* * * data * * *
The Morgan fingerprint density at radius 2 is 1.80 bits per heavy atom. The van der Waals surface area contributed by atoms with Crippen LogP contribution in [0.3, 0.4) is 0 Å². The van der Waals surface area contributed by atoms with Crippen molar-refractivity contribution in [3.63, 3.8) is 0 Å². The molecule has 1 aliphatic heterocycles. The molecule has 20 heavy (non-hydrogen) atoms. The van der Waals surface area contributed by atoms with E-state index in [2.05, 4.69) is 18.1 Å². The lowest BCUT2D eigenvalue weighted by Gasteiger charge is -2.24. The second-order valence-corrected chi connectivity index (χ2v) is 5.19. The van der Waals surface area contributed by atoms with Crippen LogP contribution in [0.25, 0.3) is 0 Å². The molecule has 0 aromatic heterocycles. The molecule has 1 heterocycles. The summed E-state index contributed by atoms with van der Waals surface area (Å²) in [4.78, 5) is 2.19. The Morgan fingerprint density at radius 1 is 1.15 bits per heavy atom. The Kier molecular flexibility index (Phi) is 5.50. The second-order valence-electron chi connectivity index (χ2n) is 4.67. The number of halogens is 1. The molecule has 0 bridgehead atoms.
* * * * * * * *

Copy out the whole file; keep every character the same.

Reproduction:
The Morgan fingerprint density at radius 2 is 1.80 bits per heavy atom. The van der Waals surface area contributed by atoms with Crippen LogP contribution in [0.3, 0.4) is 0 Å². The van der Waals surface area contributed by atoms with Crippen molar-refractivity contribution in [3.63, 3.8) is 0 Å². The molecule has 1 aliphatic heterocycles. The molecule has 20 heavy (non-hydrogen) atoms. The van der Waals surface area contributed by atoms with E-state index in [2.05, 4.69) is 18.1 Å². The lowest BCUT2D eigenvalue weighted by Gasteiger charge is -2.24. The second-order valence-corrected chi connectivity index (χ2v) is 5.19. The van der Waals surface area contributed by atoms with Crippen LogP contribution in [0.25, 0.3) is 0 Å². The molecule has 0 aromatic heterocycles. The molecule has 1 heterocycles. The summed E-state index contributed by atoms with van der Waals surface area (Å²) in [4.78, 5) is 2.19. The Morgan fingerprint density at radius 1 is 1.15 bits per heavy atom. The Kier molecular flexibility index (Phi) is 5.50. The second-order valence-electron chi connectivity index (χ2n) is 4.67. The number of halogens is 1. The molecule has 0 bridgehead atoms.